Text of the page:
Another View -- Sharon Carson: Supreme Court saves NH from unconstitutional buffer zone law
It’s not often that a new law is wiped away before it even goes into effect. But the U.S. Supreme Court helped New Hampshire achieve this dubious honor on Thursday with its unanimous decision in McMullen v. Coakley.
The McMullen decision declares that states can’t unilaterally restrict the rights of law-abiding citizens to speak on a public sidewalk. Massachusetts had imposed buffer zones around the state’s abortion clinics to prevent counselors from speaking to patients entering these facilities. Supporters argued that the restrictions were necessary in order to ensure safe access to and from the clinics. But the U.S. Supreme Court has ruled that the government cannot go further than absolutely necessary when curtailing speech.
In writing for the rest of his colleagues, Chief Justice John Roberts defended the long-held right of Americans to speak about controversial topics on public sidewalks.
“Petitioners wish to converse with their fellow citizens about an important subject on the public streets and sidewalks — sites that have hosted discussions about the issues of the day throughout history.”
Supporters of the buffer zone law want to shield young women seeking abortions not only from public protest, but from counselors seeking to provide comfort and support.
The court struck down the Massachusetts buffer zones in large part because the law imposed blanket restrictions on public speech as a way to address crowd control issues at a single clinic in Boston. But as Roberts notes, “Any such obstruction can readily be addressed through existing local ordinances.”
As I noted on the Senate floor during debate over New Hampshire’s nearly identical buffer zone law, there are better ways to address the crowd control issues at a single abortion clinic in Manchester than by limiting speech at all such clinics.
In Massachusetts, the court found “the zones compromise petitioners’ ability to initiate the close, personal conversations that they view as essential to ‘sidewalk counseling.’” The same is true in New Hampshire.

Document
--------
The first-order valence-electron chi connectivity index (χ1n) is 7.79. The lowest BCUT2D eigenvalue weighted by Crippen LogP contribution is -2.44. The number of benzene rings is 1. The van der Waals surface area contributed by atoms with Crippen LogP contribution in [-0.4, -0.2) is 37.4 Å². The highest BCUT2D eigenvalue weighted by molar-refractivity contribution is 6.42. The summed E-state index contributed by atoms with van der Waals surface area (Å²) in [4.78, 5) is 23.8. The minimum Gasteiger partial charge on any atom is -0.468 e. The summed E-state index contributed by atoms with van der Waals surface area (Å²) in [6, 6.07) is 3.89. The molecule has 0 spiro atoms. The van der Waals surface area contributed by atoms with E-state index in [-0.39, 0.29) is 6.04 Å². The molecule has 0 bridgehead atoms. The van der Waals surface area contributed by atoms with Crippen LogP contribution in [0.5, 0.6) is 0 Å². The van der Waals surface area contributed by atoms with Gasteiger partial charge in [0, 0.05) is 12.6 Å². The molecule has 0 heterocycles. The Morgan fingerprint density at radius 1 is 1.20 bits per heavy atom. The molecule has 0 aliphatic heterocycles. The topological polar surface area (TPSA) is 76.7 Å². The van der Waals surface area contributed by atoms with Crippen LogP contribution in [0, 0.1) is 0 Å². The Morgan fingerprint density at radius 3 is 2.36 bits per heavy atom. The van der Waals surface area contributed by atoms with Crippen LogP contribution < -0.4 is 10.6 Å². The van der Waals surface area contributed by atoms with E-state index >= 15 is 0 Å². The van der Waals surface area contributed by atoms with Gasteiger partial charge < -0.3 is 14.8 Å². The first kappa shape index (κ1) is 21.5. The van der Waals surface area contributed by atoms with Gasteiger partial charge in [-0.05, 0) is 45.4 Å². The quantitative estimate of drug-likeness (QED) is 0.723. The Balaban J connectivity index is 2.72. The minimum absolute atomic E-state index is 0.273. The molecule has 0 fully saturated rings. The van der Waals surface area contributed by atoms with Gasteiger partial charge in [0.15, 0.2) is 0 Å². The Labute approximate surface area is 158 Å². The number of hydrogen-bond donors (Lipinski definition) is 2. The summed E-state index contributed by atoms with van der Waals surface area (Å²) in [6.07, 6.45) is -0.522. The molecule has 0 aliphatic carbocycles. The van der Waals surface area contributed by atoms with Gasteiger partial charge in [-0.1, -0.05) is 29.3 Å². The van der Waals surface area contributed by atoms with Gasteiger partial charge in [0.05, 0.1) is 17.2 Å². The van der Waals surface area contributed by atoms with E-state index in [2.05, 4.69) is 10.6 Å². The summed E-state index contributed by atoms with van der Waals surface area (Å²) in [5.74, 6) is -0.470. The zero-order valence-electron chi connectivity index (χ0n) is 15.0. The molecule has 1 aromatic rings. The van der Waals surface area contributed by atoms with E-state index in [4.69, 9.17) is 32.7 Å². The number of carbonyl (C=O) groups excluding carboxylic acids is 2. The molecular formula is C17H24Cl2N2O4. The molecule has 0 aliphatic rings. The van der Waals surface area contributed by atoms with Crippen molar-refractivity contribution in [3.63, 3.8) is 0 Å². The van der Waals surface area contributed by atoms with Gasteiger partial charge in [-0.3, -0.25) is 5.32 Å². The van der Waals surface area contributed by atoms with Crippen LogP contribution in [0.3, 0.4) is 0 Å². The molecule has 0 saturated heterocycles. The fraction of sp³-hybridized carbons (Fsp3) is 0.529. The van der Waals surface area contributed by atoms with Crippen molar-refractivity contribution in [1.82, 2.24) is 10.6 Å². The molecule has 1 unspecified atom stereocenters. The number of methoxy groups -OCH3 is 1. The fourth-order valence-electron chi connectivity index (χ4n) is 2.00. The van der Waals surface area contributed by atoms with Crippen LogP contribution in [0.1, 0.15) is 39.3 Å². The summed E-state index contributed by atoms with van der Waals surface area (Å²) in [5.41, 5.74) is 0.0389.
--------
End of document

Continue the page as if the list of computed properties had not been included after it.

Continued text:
So why did Gov. Maggie Hassan rush to sign an unconstitutional breach of the First Amendment into New Hampshire law? We tried to warn her that it would not survive the summer. In fact, the court’s imminent decision seems to have rushed the governor into signing the bill.
Given the McMullen decision, New Hampshire’s buffer zone law is null and void. The Legislature can’t officially repeal it until next year, but there is no way the Attorney General’s office or local police departments should waste resources attempting to enforce an unconstitutional statute.
New Hampshire should protect access to health care facilities and public safety. Thankfully, there have been no such issues at the clinic in Manchester. The city’s police department has done a fine job ensuring that no one is blocked from entering or leaving the facility, and that traffic flows safely through the neighborhood.
Should existing laws ever prove inadequate to serve these needs, the Legislature should find a solution narrowly crafted to preserve access and safety that does not “burden substantially more speech than is necessary to further the government’s legitimate interests.”
Abortion is a controversial issue. Our beliefs are personal and deeply held. Anything touching on this subject becomes polarized. But this week’s unanimous Supreme Court decision should convince us that the unconstitutional buffer zone law has nothing to do with abortion. Rather, “it imposes an especially significant First Amendment burden.”
Going forward, I hope that we can all agree, much like the liberal and conservative Justices on the U.S. Supreme Court, on the right of all Americans to speak freely on public sidewalks.
Sen. Sharon Carson, R-Londonderry, chairs the Senate Judiciary Committee.